William Kentridge, Ursonate (2017) (image courtesy Performa, photograph © Paula Court)

In his 1918 Dada manifesto, Tristan Tzara, one of the founding fathers of the movement, wrote: “It was necessary in the era of the [First] World War, to ask about the sense and utility and general use value of art, in a world that will shed blood tomorrow.” Dada artists accordingly worked from the premise that there was no sense in trying to make sense in a world gone mad. The movement, which took on various forms in multiple cities — including Paris, Berlin, Hannover, and New York — was ostensibly birthed in the Cabaret Voltaire in Zurich, which hosted raucous evenings of bizarre performances, a keystone of which were the readings of sound poems.

This year’s Performa Biennial in New York, which kicked off November 1, celebrates 101 years of Dada, and seeks to show (somewhat antithetically to the Dada project itself) “the essential role of art in society.” In a commissioned work for the South African Pavilion Without Walls, William Kentridge reimagines one Dada classic, the sound poem Ursonate by Kurt Schwitters, a Hannover-based artist and publisher of the Dada magazine Merz. Schwitters created the Ursonate suite of sound poems between 1922 and 1932, and dedicated one issue of his magazine in 1925 to a vinyl record of the text. Kentridge incanted the poetry for just under an hour in the gorgeous Harlem Parish on Sunday night, as the audience sat demurely in their seats. But the performance, which will be staged for the last time at Performa tonight, was also appropriately riotous, culminating in cacophonous song as Kentridge was joined by a soprano singer (Ariadne Greif), French horn player (Michael Atkinson), and percussionist (Shane Shanahan) on stage.

Hannah Höch, “Cut with the Kitchen Knife through the Beer-Belly of the Weimar Republic” (1919), collage, 90 x 144 cm (image via Wikimedia Commons)

Schwitters wrote that “listening to the sonata is better than reading it” (hence the record), and Kentridge makes sure to do justice to that intention. He imbues the vaguely Germanic phonemes and word parts with a dynamic reading, and, early on, when the viewer is most at risk of losing their footing and falling into total incomprehension, he uses his body, moving away from the podium at which he stands for most of the performance, and lunging himself forward repeatedly, as if to physically force some sense into the text. Behind him — as one comes to expect from Kentridge — a montage of images flashes at high speed, which maps especially well onto the cut-up, fragmented aesthetic of the Dada artists. As Kentridge moves across the stage, so too does an animated version of himself walk in an endless loop on screen, climbing at intervals over a footstool. Other drawn creatures also march (and draw laughs from the audience): a horse, a soldier with a wooden leg, and a puffed-up general, round as a full balloon threatened to be popped by the spiked Pickelhaube helmet atop his head.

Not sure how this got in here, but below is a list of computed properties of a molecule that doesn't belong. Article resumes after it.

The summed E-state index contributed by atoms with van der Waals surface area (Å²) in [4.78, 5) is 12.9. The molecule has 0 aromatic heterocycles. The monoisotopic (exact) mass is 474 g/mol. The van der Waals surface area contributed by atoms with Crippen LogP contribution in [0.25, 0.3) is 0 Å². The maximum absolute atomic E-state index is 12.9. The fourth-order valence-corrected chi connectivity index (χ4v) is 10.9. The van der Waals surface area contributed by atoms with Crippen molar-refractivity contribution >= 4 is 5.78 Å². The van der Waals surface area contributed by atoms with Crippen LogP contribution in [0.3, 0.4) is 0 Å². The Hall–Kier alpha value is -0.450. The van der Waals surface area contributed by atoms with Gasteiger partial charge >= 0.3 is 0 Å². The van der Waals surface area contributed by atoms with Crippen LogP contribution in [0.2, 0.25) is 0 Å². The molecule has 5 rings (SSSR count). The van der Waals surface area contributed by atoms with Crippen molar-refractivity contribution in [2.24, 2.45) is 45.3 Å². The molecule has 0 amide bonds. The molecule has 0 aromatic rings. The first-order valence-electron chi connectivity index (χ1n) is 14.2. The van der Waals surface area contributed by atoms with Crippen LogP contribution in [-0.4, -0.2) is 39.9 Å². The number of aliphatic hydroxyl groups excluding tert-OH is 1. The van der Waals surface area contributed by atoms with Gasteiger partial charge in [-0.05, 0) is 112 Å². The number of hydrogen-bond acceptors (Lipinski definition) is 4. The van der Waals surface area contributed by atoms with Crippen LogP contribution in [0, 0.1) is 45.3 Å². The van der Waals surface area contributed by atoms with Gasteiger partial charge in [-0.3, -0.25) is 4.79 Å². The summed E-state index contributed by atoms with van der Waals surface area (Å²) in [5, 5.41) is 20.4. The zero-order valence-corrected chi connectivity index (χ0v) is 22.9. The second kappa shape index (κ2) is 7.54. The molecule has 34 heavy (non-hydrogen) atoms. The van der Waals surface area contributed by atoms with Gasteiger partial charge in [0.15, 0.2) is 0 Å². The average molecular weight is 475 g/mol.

As the reading of the Ursonate progresses, the projected images slowly begin to give sense to the sounds that Kentridge is making. Word bits from the text, like and , flash in repetition, and then give way to “real” words presumably of the performer’s own writing, pithy phrasings like, “There are no good solutions.” (In that line I hear another echo of Tzara, who wrote: “the world is crazy […] all secrets revelations have no importance it isn’t good or bad.”)

William Kentridge, Ursonate (2017) (image courtesy Performa, photograph © Paula Court)

I became so transfixed by the fragmented images incessantly flashing, overlaid onto pages from encyclopedias and other book forms, that for many minutes I would forget to turn my gaze to Kentridge, gesticulating at his podium, so that he became a disembodied voice at stage right. The images move from isolated abstractions and geometric shapes to take on something of a narrative — specifically that of the very real history of Apartheid in South Africa, evoked concretely, for instance, with the flashing of a date (1976, the year of the Soweto uprising) and a name (Desmond Tutu). Nevertheless, the speed of the images invite free association and I was left with vague impressions to do with the unspeakably sad — war and death and killing — inter-spliced with words that bring comfort — the offer of poetry and sleep and warm milk to “those who should know better.” At one point the word “S/laughter” appears writ large, a concise Dada manifesto in and of itself. As the Czech Dada practitioner Karel Teige wrote with regards to the necessary, recuperative power of laughter: “in a world which laughs, who cares if it laughs itself to tears?”

The Dada artists worked in response to the incomprehensible devastation of the First World War, and it is all too apt today that the Performa Biennial 17 turns again to their history, in the context of the devastating daily nonsense that parades itself across our own screens. Towards the end of Kentridge’s Ursonate, projected words explode into puffs of charcoal, a perfect rendering of our purportedly post-truth moment.

William Kentridge, Ursonate (2017) (image courtesy Performa, photograph © Paula Court)

William Kentridge will be performing Ursonate at the Harlem Parish (258 West 118th Street, Harlem, Manhattan) on Monday, November 6, 7pm. 

Meghan Forbes is a researcher, writer and editor. She lives in New York.